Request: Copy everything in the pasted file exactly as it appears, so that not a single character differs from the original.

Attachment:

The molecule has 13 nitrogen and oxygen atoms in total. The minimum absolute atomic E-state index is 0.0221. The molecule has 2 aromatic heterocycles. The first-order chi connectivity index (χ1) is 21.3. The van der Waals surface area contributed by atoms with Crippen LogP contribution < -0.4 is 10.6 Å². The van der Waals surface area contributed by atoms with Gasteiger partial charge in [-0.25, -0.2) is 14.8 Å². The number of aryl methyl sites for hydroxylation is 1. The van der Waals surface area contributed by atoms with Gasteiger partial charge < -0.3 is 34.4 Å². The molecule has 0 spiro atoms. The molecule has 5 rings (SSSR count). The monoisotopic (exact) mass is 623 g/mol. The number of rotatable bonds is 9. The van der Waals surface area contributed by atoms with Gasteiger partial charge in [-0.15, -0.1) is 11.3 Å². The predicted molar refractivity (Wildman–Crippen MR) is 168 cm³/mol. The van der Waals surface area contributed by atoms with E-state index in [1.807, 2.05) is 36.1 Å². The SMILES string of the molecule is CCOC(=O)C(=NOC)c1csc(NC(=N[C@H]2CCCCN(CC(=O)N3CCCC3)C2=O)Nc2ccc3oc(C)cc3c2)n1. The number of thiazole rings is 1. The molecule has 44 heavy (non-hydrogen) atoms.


The molecule has 13 nitrogen and oxygen atoms in total. The minimum absolute atomic E-state index is 0.0221. The molecule has 2 aromatic heterocycles. The first-order chi connectivity index (χ1) is 21.3. The van der Waals surface area contributed by atoms with Crippen LogP contribution < -0.4 is 10.6 Å². The van der Waals surface area contributed by atoms with Gasteiger partial charge in [-0.25, -0.2) is 14.8 Å². The number of aryl methyl sites for hydroxylation is 1. The van der Waals surface area contributed by atoms with Gasteiger partial charge < -0.3 is 34.4 Å². The molecule has 0 spiro atoms. The molecule has 5 rings (SSSR count). The monoisotopic (exact) mass is 623 g/mol. The number of rotatable bonds is 9. The van der Waals surface area contributed by atoms with Gasteiger partial charge in [-0.15, -0.1) is 11.3 Å². The predicted molar refractivity (Wildman–Crippen MR) is 168 cm³/mol. The van der Waals surface area contributed by atoms with E-state index in [1.807, 2.05) is 36.1 Å². The SMILES string of the molecule is CCOC(=O)C(=NOC)c1csc(NC(=N[C@H]2CCCCN(CC(=O)N3CCCC3)C2=O)Nc2ccc3oc(C)cc3c2)n1. The number of thiazole rings is 1. The molecule has 44 heavy (non-hydrogen) atoms.